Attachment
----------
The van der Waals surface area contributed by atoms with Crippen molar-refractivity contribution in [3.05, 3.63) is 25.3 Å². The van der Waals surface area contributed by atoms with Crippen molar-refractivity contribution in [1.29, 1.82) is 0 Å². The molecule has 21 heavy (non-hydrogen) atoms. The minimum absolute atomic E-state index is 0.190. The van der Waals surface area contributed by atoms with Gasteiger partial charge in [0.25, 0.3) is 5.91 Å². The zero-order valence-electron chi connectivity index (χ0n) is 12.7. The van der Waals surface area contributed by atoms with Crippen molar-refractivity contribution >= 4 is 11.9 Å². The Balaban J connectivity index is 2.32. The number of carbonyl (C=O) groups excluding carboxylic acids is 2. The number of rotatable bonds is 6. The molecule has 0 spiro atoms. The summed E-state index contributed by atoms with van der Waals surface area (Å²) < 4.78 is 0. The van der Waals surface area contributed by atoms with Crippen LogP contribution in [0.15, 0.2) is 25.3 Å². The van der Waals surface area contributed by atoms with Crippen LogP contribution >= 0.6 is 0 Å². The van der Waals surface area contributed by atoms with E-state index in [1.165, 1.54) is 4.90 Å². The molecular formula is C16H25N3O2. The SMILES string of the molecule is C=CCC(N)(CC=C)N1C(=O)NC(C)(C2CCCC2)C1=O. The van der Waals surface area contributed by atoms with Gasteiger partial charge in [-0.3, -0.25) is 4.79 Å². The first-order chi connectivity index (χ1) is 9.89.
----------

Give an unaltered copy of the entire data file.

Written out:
The van der Waals surface area contributed by atoms with Crippen molar-refractivity contribution in [3.05, 3.63) is 25.3 Å². The van der Waals surface area contributed by atoms with Crippen molar-refractivity contribution in [1.29, 1.82) is 0 Å². The molecule has 21 heavy (non-hydrogen) atoms. The minimum absolute atomic E-state index is 0.190. The van der Waals surface area contributed by atoms with Gasteiger partial charge in [0.25, 0.3) is 5.91 Å². The zero-order valence-electron chi connectivity index (χ0n) is 12.7. The van der Waals surface area contributed by atoms with Crippen molar-refractivity contribution >= 4 is 11.9 Å². The Balaban J connectivity index is 2.32. The number of carbonyl (C=O) groups excluding carboxylic acids is 2. The number of rotatable bonds is 6. The molecule has 0 spiro atoms. The summed E-state index contributed by atoms with van der Waals surface area (Å²) < 4.78 is 0. The van der Waals surface area contributed by atoms with Crippen LogP contribution in [0.15, 0.2) is 25.3 Å². The van der Waals surface area contributed by atoms with Crippen LogP contribution >= 0.6 is 0 Å². The van der Waals surface area contributed by atoms with E-state index in [1.165, 1.54) is 4.90 Å². The molecular formula is C16H25N3O2. The SMILES string of the molecule is C=CCC(N)(CC=C)N1C(=O)NC(C)(C2CCCC2)C1=O. The van der Waals surface area contributed by atoms with Gasteiger partial charge in [-0.3, -0.25) is 4.79 Å². The first-order chi connectivity index (χ1) is 9.89.